An Asscher cut diamond is an octagonal diamond with a square shape and layered facets. It features a high crown and a deep pavilion, creating a brilliant shine. There are standard and Royal Asscher cuts, both created by the Royal Asscher company.
Asscher cuts look similar to emerald cuts, except they are square and not rectangular. Like the emerald cut, the Asscher cut involves cutting the pavilion, or the underside of the diamond, in steps or layers. The effect this produces is referred to by diamond experts as ‘the hall of mirrors’ effect, creating flashes of light that appear to come from within. Here is an example of Asscher cut diamonds used not as the centrepiece but to adorn the shank of a diamond and emerald halo ring.
Pear Cut Diamond
The pear cut diamond owes its existence to the Flemish diamond cutter, Lodewyk van Bercken, who also invented the scaif, or the diamond polishing wheel. With a scaif it became possible to polish all the facets of the diamond symmetrically at angles that reflected the light best. The pear cut diamond combines the round and the marquise shape, with a tapered point on one end. While it’s entirely up to the wearer how they want to wear the ring, it is traditionally said to be worn with the narrow end pointing towards the hand of the wearer.
Used in rings, earrings and pendants, this cut has fifty-eight facets and is created using similar techniques to those used in the creation of brilliant cut diamonds. An example of the pear cut diamond is this Victorian 0.80 carat pear cut cluster ring.
Old European Cut Diamond
The old European cut diamond sits in the middle of the evolution of the modern round brilliant cut. Successor to the old mine cut and predecessor to the modern brilliant cut, this diamond cut still has that ‘inner fire’ antique collectors look for and was the standard round diamond cut used between 1890 and 1930. Characteristics of the old European cut include a large culet, (which is the bottom of the diamond); a small table, (which is the top of the diamond); and a frosted girdle, (or the section on the diamond that encircles the crown and pavilion).
Like the modern brilliant cut and the old mine cut, the old European Cut is made to have fifty-eight facets. What’s different about the old European cut is that the facets are larger than on its modern counterpart. This creates a unique effect, forming larger patterns of lightness and darkness within the diamond when compared to the modern brilliant cut whose sparkle might be referred to as splintered.
Here’s an example of the old European cut in an Art Deco style engagement ring.
Rose Cut Diamond
The rose cut diamond dates back to the 1500s, making it one of the oldest diamond shapes. The facets are said to resemble the petals unfolding in a rosebud, which is where it gets its name.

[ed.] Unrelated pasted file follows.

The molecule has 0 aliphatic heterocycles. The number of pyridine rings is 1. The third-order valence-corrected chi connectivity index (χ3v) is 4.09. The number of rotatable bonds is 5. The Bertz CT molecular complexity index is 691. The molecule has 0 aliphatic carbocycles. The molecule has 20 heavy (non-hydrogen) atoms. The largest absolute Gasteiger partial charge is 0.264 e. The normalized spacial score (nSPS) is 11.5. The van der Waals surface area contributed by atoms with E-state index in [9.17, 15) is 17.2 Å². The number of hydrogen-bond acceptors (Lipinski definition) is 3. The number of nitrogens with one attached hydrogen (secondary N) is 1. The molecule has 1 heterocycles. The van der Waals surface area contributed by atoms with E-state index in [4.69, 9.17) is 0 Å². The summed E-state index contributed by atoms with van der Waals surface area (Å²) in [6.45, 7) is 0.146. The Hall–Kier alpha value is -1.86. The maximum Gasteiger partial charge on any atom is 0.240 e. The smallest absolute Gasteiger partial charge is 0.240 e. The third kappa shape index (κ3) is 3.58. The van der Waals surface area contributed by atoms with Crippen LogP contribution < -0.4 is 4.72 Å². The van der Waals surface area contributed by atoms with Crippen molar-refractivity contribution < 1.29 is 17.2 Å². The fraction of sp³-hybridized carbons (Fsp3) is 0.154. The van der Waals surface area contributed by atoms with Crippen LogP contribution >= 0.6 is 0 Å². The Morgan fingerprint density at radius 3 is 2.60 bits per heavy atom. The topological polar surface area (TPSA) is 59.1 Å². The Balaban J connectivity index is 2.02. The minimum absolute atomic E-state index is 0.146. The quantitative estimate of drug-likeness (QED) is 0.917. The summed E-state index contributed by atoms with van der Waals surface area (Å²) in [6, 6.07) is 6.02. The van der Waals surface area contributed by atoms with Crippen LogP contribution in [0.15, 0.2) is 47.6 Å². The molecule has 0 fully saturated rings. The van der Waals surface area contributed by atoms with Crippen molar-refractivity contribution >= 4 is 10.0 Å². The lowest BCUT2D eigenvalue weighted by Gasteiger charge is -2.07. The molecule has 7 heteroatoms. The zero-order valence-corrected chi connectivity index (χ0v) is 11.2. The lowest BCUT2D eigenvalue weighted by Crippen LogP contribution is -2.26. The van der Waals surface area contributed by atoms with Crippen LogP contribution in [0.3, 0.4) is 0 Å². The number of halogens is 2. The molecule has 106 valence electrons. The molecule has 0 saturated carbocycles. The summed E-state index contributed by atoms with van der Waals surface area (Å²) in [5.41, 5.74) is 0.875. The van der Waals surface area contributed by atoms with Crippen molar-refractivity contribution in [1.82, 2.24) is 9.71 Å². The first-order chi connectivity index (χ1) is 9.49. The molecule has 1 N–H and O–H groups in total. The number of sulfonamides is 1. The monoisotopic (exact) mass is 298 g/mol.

One of the key characteristics of the rose cut diamond is its flat back and domed top covered in triangular facets. The number of facets in a rose cut diamond varies between 3 and 24, but it almost always has a flat underside which gives it its transparent look. This flat underside can also mean that rose cut diamonds look larger than diamonds of the same carat but different cut.
Here’s a great example of a rose cut diamond in this 0.77 carat diamond cluster ring.
Vintage Emerald Cut Diamond
The emerald cut, as the name suggests, was first used on the emerald. Later, cutters found these same techniques to be beneficial on diamonds. Today, this diamond cut is sought after for its modern look, but the truth is that this style of cutting can be traced back to the 1500s. The technique that gives the emerald cut its very distinctive look is called ‘step cutting’ and involves cutting layers into the diamond’s pavilion, cropping the corners and making them even. This cut became popular because it reduced the pressure during the cutting process and prevented chips in the gems.
This cut can be best seen in this 25 carat emerald cut citrine pendant.
Modern Round Brilliant Cut Diamond
The modern round brilliant cut diamond is the final stop in the development of the round diamond cut and the result of diamond cutting advancements that span more than six centuries. This diamond cut owes its aesthetic to modern cutting technology that is producing sharper edges and gives diamonds more sparkle than the old mine cut and old European cut diamonds. For some, this is a desirable feature. But for admirers of antique cut stones, the modern brilliant cut diamond lacks that ‘inner fire’.
With it being one of the most popular cuts for engagement rings, most diamonds found these days end up being cut in this style. As you’ll see in the illustration below, the modern round brilliant diamond cut is like most other diamonds, cut in 58 facets.
Now that you have a good overview and a solid understanding of antique diamond cuts, we hope you enjoy your search for your perfect diamond. Be sure to look through our antique jewellery shop which features countless beautifully crafted diamonds, or give us a call or send us a message if you have any questions.
What is a rub over setting?
A rub over or bezel setting places a diamond in the middle of a circle of metal, which is then folded around it to catch the hips of the diamond at its widest point to lock it in place. When complete, the stone is surrounded by metal, creating a halo.